Worlds of David Darling
Encyclopedia of Science
   
Home > Encyclopedia of Science

lingual artery





The lingual artery springs from the external carotid artery immediately behind the tip of the greater horn of the hyoid bone, and its general directions is forwards and upwards. At first it makes a bend (convex upwards) above the tip of the horn; it then run forwards above the hyoid bone under cover of the hypoglossus , and, thirdly, upwards along the anterior border of the hypoglossus to the tongue, where it ends by becoming the deep artery of the tongue.

Its first part is fairly superficial in the carotid triangle, where it is covered only by the skin and fasciae and the hypoglossal nerve, which crosses the loop or bend of the artery. It gives off the suprahyoid artery, which runs forwards along the upper border of the hyoid bone, superficial hypoglossus.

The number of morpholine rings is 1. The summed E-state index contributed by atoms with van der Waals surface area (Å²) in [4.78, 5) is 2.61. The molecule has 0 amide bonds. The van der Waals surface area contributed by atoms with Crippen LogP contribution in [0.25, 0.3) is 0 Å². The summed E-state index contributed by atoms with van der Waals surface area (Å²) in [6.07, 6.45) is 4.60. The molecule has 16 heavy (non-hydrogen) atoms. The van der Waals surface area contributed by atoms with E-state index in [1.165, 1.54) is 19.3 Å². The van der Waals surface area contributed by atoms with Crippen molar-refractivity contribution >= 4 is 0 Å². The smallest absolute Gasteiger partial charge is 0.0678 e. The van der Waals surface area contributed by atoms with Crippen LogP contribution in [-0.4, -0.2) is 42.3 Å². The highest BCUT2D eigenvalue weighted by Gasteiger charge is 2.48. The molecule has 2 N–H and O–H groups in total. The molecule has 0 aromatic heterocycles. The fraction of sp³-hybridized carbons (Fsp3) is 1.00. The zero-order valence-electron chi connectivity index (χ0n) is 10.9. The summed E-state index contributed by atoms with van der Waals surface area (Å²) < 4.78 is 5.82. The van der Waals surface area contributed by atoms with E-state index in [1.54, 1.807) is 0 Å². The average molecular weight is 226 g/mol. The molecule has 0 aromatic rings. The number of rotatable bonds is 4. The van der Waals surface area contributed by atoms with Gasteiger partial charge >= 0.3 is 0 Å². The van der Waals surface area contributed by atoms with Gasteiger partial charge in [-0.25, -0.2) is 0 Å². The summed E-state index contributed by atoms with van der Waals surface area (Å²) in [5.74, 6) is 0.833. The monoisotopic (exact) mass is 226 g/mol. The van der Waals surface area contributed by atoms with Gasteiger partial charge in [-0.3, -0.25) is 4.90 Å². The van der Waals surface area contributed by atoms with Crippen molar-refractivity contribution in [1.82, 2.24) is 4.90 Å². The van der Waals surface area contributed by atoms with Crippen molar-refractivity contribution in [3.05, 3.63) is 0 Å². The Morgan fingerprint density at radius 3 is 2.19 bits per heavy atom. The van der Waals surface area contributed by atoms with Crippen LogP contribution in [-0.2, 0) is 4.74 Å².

The second part gives off two or more dorsales linguae arteries. They run upwards and backwards, giving branches to the muscular substances of the tongue, and end in the mucous membrane of its pharyngeal surface and in the tonsil.

The third part is crossed by the branches of the hypoglossal nerve and by the submandibular duct and the lingual nerve. Its branch is the sublingual artery which runs upwards and forwards to the sublingual gland to supply it and neighboring muscles.

The deep artery of the tongue is the continuation of the lingual artery, though sometimes described as including the "third part". It enters the tongue about its middle, and runs forwards to the tip, separated only by the deep vein from the mucous membrane of the lower surface of the tongue near the frenulum linguae. Its course is tortuous to allow for the elongation of the tongue when protruded; it gives numerous branches to the substance of the tongue.


Related category

   • ANATOMY AND PHYSIOLOGY